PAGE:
insufflate

(redirected from insufflations)
Also found in: Dictionary, Thesaurus.
Related to insufflations: intranasal

in·suf·flate

(in-sŭf'lāt),
To deliver air or gas under pressure to a cavity or chamber of the body; for instance, injection of carbon dioxide into the peritoneum to achieve pneumoperitoneum during laparoscopy and laparoscopic surgery.
[L. in-sufflo, to blow on or into]

insufflate

(ĭn′sə-flāt′, ĭn-sŭf′lāt′)
tr.v. insuf·flated, insuf·flating, insuf·flates
1. To blow or breathe into or on.
2. To treat medically by blowing a powder, gas, or vapor into a bodily cavity.

in′suf·fla′tor n.

insufflate

[in′səflāt, insuf′lāt]
Etymology: L, insufflare, to blow into
to blow a gas or powder into a tube, cavity, or organ to allow visual examination, to remove an obstruction, or to apply medication. See also Rubin's test. insufflation, n.

in·suf·flate

(in'sŭ-flāt)
To blow air, gas, or fine powder into a cavity.
[L. in-sufflo, to blow on or into]

insufflate

V.
1. To blow into or upon.
2. To treat by blowing a drug in powder, gaseous, or vaporous form into a body cavity.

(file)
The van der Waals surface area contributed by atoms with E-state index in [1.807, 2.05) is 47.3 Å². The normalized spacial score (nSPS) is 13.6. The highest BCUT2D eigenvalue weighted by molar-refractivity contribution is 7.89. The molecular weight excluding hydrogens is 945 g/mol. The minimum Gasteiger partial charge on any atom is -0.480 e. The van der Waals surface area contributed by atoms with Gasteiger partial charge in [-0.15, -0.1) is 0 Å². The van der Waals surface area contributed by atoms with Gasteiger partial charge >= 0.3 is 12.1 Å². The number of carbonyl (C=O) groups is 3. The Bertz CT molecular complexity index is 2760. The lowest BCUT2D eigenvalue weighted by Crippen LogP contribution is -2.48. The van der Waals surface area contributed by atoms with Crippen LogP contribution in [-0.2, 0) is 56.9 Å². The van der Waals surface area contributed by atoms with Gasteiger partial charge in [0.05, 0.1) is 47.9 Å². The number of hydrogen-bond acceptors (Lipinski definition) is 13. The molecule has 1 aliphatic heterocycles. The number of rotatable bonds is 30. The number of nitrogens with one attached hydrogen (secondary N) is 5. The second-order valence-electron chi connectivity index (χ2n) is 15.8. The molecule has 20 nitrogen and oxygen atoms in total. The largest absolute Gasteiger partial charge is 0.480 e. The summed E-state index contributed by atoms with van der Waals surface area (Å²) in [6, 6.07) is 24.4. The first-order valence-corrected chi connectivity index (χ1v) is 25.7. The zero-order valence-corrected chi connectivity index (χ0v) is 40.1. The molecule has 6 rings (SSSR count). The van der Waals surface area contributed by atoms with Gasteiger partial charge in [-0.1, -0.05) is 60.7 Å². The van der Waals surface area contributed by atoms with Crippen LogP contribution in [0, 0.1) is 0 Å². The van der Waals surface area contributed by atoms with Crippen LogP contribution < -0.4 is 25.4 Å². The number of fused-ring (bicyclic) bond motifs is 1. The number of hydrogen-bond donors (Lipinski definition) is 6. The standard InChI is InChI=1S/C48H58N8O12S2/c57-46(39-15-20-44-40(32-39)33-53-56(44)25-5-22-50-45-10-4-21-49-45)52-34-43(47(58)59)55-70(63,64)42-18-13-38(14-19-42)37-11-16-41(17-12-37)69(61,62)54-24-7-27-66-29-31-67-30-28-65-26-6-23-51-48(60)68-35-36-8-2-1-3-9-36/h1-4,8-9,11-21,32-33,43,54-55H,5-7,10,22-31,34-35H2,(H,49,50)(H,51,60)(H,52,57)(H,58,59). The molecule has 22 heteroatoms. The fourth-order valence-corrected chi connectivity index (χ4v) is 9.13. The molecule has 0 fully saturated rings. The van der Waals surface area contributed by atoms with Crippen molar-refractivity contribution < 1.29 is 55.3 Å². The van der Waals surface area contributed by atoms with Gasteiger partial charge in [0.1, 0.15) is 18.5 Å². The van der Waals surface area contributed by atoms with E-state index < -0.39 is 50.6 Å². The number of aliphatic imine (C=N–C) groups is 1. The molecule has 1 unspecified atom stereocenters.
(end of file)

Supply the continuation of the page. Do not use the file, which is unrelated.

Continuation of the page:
in·suf·flate

(in'sŭ-flāt)
To deliver air or gas under pressure to a body cavity or chamber.
[L. in-sufflo, to blow on or into]
References in periodicals archive ?
as against that of veress needle: two blind enteries with one intervening blind insufflation, insufflaion and trocar insertion.
Ahmad G et al (2012) in their similar study reported that a reduction in the incidence of failed entry, reduced risk of extraperitoneal insufflation and reduced omental injury were demonstrated with the use of direct entry technique in comparison to Veress needle entry.
Elevating the abdominal wall and inserting the trocar before insufflation makes it easier to feel each layer during trocar insertion than it is when the abdomen is distended with gas.
After intubation, carbon dioxide insufflation, 5 min, 15 min, 30 min, 60 min, 90 min, 120 min and after carbon dioxide desufflation, the statistical difference in the two groups was highly significant (p<0.
2]) values increased after insufflation of carbon dioxide with values significantly higher after lateral tilt positioning.
Wakizaka Y et al (1994) (14) studied the effects of carbon dioxide insufflation during laparoscopic cholecystectomy on the arterial blood gases and pH.
The statistical difference in the two groups was highly significant after intubation, carbon dioxide insufflation, 5 min, 15 min, 30 min, 60 min, 90 min, 120 min after insufflation and after desufflation (p<0.